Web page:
Urshan was much more willing to embrace the concept of mystery. His cultural heritage in Persia and his religious roots in the Church of the East worked to create a very different worldview than that held by Ewart, Haywood, or Small. Although Urshan’s father was a Presbyterian minister, this was a result of the work of American missionaries in Northwest Persia in the latter part of the nineteenth century. The Urshan family lived in one of many Assyrian villages that valued the traditions of Syrian Christianity, and the goal of the Presbyterian missionaries was not to proselytize from the Church of the East but to contribute to spiritual renewal within the church. Urshan’s continuing appreciation for his heritage in the Church of the East, popularly known as the Nestorian Church, can be seen in Andrew D. Urshan, The Life Story of Andrew Bar David Urshan (Stockton, CA: W.A.B.C. Press, 1967), 9-16.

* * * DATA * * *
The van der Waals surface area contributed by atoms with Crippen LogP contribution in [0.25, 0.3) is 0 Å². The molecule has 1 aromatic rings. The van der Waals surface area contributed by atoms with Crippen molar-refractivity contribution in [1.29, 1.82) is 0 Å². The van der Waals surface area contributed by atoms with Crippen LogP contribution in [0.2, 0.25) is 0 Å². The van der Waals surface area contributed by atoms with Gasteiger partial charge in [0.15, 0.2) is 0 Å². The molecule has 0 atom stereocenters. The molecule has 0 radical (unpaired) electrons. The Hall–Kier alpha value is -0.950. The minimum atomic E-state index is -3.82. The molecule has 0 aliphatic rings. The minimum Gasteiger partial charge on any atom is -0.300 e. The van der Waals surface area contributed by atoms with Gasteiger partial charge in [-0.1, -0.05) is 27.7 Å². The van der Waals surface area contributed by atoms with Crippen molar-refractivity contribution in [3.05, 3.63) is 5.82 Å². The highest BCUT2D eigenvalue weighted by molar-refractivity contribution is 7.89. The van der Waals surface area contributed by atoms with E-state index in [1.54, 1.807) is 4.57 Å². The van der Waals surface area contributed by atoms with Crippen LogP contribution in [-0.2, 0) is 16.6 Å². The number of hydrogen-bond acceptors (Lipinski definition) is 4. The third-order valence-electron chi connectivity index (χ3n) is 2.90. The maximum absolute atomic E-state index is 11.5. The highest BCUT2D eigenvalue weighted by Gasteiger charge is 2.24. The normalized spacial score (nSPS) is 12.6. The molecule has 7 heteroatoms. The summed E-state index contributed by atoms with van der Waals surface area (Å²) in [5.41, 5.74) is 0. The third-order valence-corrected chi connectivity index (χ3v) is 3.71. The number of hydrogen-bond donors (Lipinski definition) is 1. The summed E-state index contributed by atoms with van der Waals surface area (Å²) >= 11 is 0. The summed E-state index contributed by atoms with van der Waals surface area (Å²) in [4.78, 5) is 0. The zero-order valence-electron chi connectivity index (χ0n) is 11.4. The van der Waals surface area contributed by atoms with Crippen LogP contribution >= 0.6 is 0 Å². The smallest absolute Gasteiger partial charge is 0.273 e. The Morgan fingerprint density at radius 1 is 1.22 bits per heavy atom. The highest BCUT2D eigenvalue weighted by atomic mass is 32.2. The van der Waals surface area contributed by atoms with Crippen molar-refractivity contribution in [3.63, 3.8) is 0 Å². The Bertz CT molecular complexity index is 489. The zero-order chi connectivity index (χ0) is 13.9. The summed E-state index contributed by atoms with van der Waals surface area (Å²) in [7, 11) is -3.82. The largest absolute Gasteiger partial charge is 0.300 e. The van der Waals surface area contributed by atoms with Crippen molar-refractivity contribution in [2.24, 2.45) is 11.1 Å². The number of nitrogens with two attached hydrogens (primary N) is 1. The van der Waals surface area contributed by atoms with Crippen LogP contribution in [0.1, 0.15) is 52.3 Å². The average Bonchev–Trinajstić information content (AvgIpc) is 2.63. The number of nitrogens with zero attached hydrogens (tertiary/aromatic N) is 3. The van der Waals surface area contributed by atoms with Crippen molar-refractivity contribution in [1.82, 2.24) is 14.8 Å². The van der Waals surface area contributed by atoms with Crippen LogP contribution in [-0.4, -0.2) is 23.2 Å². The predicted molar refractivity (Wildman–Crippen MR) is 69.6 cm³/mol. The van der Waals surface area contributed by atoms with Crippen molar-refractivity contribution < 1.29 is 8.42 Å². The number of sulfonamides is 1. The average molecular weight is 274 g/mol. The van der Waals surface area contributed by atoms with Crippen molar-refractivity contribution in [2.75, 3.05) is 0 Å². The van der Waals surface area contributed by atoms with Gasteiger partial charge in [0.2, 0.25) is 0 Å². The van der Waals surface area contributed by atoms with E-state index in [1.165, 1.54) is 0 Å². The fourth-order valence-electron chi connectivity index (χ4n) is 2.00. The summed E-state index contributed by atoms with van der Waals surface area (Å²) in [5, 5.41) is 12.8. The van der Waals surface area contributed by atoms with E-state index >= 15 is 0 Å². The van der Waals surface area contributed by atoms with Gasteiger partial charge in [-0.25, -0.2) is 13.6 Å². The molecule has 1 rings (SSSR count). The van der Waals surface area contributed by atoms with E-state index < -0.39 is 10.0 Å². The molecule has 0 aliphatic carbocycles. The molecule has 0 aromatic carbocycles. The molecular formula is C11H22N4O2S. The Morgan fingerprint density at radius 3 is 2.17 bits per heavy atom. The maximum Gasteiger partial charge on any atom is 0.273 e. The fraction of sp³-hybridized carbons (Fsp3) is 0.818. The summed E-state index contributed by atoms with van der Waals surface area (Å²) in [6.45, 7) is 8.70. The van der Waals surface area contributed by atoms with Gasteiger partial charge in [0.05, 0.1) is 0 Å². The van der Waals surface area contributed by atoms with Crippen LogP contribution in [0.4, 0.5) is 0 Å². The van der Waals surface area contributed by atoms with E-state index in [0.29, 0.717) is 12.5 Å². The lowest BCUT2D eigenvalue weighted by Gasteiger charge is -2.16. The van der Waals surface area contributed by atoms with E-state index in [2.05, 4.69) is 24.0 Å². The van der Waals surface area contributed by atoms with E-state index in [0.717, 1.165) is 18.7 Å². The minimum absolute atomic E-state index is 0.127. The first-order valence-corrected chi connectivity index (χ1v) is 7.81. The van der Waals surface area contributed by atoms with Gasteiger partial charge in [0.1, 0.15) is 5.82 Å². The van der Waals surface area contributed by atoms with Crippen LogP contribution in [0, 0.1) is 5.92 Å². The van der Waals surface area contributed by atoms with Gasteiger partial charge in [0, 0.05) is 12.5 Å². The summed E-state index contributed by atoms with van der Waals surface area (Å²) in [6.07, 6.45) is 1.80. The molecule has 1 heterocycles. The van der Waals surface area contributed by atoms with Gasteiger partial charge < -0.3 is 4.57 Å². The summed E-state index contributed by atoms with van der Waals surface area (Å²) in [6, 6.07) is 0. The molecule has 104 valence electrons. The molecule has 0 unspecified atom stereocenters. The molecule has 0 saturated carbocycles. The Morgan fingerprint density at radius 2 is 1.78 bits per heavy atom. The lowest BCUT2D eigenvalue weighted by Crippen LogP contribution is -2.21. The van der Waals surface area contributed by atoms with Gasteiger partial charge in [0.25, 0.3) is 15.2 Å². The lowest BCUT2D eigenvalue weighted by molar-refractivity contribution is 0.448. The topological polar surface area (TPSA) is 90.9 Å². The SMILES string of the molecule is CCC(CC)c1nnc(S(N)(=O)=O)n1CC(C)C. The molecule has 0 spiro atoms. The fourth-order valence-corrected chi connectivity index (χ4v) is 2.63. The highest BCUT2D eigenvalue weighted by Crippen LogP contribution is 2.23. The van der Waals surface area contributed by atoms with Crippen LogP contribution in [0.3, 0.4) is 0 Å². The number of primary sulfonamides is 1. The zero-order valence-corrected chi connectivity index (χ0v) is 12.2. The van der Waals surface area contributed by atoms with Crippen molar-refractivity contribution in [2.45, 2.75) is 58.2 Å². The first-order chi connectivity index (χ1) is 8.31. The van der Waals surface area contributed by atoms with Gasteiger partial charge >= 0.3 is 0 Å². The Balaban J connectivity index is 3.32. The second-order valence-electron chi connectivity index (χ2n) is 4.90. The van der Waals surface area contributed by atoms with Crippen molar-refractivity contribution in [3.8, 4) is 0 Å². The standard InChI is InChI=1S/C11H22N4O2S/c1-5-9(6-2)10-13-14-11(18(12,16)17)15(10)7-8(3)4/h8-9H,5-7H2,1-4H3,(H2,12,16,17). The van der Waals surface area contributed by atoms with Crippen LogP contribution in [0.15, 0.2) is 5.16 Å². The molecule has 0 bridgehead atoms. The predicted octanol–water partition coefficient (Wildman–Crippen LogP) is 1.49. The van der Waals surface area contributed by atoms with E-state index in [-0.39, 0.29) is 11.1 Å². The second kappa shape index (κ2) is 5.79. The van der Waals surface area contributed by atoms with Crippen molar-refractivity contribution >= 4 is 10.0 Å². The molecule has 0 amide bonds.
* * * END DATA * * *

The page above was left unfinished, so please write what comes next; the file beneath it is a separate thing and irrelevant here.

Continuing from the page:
When Urshan first visited a Pentecostal church in Chicago, one of the things that provoked him to investigate further was that he heard Swedes, Italians, Germans, and Americans speaking in the Syriac language. Urshan understood the language and wrote,

“These foreign words proceeding from the trembling lips of these people made us think a great deal of this phenomenon” (Urshan, The Life Story, 12).

On another occasion, during a prayer meeting, one of the young Persian men among whom Urshan ministered

“suddenly spoke fluently in the ancient Syriac language which he had never learned.”

Urshan wrote,

“Knowing Syriac I interpreted to the others what he was saying. The message was one of comfort and of encouragement to continue to seek God’s face; and He told us that He intended to fill us all with the Holy Ghost and use us for His glory, for Jesus was coming very soon” (Urshan, My Study, 18-19).